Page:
Symbolism and Representative Democracy

It certainly feels good to be back in the classroom after a long and restful summer! I always enjoy spending the first several days of school getting to know my students and establishing classroom routines! This year, it has been particularly exciting because my new students are curious and intrigued about my role as the 2019 Iditarod Teacher on the Trail™. For most of my students, an understanding about the Iditarod is very limited or nonexistent (which is awesome because I get to teach them about this awesome race). 

Over the course of the past several classes, I’ve had students conduct research on the Iditarod, complete the Iditarod Scavenger Hunt. and I’ve shared my stories and experiences related with The Last Great Race®. As students began to develop an understanding and build up background knowledge, many students were fascinated by the fact that dog mushing is Alaska’s official state sport. Naturally, this prompted an investigation into Massachusetts’ state sport (our home state). Having students learn about symbols, conduct research, learn about the historical relevance of something, and compare and contrast multiple things is valuable. Consider using this activity on state symbols and icons with your students! They’ll enjoy learning more about their own state and the state of Alaska! 

If you did not know, the official state dog of Alaska is the Alaskan Malamute! Many people assume and think that it is the Husky. In fact, the Alaskan Malamute became the official state dog as a result of tremendous research conducted by elementary school students at  the Polaris K-12 School in Anchorage. As it came to be known, House Bill 14- Alaskan Malamute as State Dog was sponsored by Representative Berta Gardner. Rep. Gardner was persuaded to propose this bill due to the students’ extensive research. She also wanted to show them that “in a democracy, citizens can do more than simply vote.”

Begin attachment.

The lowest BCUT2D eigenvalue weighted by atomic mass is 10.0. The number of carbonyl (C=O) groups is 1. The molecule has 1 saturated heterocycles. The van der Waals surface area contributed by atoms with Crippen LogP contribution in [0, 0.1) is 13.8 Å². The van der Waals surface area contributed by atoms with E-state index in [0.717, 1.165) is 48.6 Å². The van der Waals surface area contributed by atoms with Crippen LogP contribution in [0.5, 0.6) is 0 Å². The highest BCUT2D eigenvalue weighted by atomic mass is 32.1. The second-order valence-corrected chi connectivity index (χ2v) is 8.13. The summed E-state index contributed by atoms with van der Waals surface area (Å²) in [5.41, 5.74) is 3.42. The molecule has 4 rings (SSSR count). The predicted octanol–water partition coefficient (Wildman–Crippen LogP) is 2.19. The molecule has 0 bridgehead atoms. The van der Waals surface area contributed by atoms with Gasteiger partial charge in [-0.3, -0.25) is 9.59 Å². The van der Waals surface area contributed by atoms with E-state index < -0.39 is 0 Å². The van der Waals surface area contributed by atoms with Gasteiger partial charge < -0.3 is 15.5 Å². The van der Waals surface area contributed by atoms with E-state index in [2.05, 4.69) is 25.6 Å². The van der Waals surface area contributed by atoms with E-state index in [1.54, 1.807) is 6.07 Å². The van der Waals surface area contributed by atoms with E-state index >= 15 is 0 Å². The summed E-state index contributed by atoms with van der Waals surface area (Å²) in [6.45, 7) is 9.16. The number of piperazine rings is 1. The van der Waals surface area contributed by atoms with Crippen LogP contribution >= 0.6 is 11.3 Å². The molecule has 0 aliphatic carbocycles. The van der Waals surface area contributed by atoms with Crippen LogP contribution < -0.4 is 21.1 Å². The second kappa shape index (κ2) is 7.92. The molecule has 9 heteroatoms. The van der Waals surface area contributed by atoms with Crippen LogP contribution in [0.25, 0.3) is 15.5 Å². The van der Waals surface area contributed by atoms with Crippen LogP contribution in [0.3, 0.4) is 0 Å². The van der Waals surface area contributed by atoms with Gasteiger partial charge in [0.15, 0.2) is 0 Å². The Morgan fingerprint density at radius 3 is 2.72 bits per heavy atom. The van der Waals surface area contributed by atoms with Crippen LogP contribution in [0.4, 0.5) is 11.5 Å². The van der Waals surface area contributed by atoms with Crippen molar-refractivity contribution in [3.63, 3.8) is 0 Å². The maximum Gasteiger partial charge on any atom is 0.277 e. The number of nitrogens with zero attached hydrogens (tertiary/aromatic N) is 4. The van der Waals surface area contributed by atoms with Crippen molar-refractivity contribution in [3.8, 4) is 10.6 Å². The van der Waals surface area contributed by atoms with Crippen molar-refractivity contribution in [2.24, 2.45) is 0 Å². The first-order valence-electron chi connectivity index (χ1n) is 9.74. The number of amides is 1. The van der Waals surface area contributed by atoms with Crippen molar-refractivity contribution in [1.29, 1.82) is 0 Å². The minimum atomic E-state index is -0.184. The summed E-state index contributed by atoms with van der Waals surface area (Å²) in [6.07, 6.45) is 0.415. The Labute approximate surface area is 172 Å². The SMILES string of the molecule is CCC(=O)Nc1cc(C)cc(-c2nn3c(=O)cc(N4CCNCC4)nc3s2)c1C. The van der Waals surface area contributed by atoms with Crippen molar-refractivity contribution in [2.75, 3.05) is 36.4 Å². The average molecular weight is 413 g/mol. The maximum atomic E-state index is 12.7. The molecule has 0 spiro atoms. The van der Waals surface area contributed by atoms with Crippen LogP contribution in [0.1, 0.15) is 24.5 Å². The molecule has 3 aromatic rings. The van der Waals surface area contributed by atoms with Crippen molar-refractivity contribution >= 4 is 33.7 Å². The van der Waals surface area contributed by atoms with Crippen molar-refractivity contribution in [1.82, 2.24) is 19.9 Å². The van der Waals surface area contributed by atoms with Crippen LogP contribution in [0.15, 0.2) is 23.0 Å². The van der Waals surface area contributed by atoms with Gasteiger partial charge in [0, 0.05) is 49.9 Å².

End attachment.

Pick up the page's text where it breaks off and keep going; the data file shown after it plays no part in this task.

In order to teach students about persuasion and the rhetorical appeals- ethos, pathos, and logos- closely read and analyze the committee minutes based on HB 14.

Ethos is an appeal in which the speaker/ author establishes credibility, trustworthiness, good moral-standing, and tremendous character. Pathos is an appeal to the listeners’/ readers’ emotions and values. The speaker/ author will create an emotional response and will make the audience feel a particular way. Logos is an appeal to logic and reasoning. The speaker/ author will typically use facts, statistics, and reasoning.

While you analyze the transcript, have students highlight examples of ethos in green, examples of pathos in blue, and examples of logos in yellow. Discuss which appeal the students used the most. Additionally, have students evaluate whether or not they thought the students from Polaris K-12 were persuasive. Perhaps this activity and story will inspire your students to propose change at a local, state, national, or global level!